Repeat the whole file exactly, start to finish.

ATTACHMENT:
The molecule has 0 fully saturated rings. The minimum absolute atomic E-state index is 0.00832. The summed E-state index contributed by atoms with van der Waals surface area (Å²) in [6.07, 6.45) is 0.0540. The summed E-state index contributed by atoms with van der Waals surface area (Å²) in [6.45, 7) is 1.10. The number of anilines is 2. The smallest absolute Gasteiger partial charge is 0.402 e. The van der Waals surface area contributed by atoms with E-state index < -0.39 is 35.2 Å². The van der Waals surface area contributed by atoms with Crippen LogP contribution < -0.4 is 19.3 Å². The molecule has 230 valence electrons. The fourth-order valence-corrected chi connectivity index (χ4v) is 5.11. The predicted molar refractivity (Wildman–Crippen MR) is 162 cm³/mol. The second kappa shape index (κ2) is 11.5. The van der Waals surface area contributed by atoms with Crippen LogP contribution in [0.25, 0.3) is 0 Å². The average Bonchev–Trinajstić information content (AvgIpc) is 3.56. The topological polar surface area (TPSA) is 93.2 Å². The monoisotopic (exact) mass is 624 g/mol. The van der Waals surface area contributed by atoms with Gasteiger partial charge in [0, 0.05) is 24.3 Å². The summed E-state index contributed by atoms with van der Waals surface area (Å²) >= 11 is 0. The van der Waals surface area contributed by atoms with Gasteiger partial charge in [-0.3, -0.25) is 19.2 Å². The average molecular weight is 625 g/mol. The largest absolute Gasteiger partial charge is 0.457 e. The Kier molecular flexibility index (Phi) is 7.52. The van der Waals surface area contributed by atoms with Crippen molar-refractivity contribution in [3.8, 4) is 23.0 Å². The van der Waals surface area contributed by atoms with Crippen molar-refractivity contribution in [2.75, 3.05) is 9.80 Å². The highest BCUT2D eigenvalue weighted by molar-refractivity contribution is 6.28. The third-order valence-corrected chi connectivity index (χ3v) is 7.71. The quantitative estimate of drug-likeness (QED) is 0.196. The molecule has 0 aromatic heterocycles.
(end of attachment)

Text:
The molecule has 0 fully saturated rings. The minimum absolute atomic E-state index is 0.00832. The summed E-state index contributed by atoms with van der Waals surface area (Å²) in [6.07, 6.45) is 0.0540. The summed E-state index contributed by atoms with van der Waals surface area (Å²) in [6.45, 7) is 1.10. The number of anilines is 2. The smallest absolute Gasteiger partial charge is 0.402 e. The van der Waals surface area contributed by atoms with E-state index < -0.39 is 35.2 Å². The van der Waals surface area contributed by atoms with Crippen LogP contribution < -0.4 is 19.3 Å². The molecule has 230 valence electrons. The fourth-order valence-corrected chi connectivity index (χ4v) is 5.11. The predicted molar refractivity (Wildman–Crippen MR) is 162 cm³/mol. The second kappa shape index (κ2) is 11.5. The van der Waals surface area contributed by atoms with Crippen LogP contribution in [0.25, 0.3) is 0 Å². The average Bonchev–Trinajstić information content (AvgIpc) is 3.56. The topological polar surface area (TPSA) is 93.2 Å². The monoisotopic (exact) mass is 624 g/mol. The van der Waals surface area contributed by atoms with Gasteiger partial charge in [0, 0.05) is 24.3 Å². The summed E-state index contributed by atoms with van der Waals surface area (Å²) >= 11 is 0. The van der Waals surface area contributed by atoms with Gasteiger partial charge in [-0.3, -0.25) is 19.2 Å². The average molecular weight is 625 g/mol. The largest absolute Gasteiger partial charge is 0.457 e. The Kier molecular flexibility index (Phi) is 7.52. The van der Waals surface area contributed by atoms with Crippen molar-refractivity contribution in [3.8, 4) is 23.0 Å². The van der Waals surface area contributed by atoms with Crippen molar-refractivity contribution in [2.75, 3.05) is 9.80 Å². The highest BCUT2D eigenvalue weighted by molar-refractivity contribution is 6.28. The third-order valence-corrected chi connectivity index (χ3v) is 7.71. The quantitative estimate of drug-likeness (QED) is 0.196. The molecule has 0 aromatic heterocycles.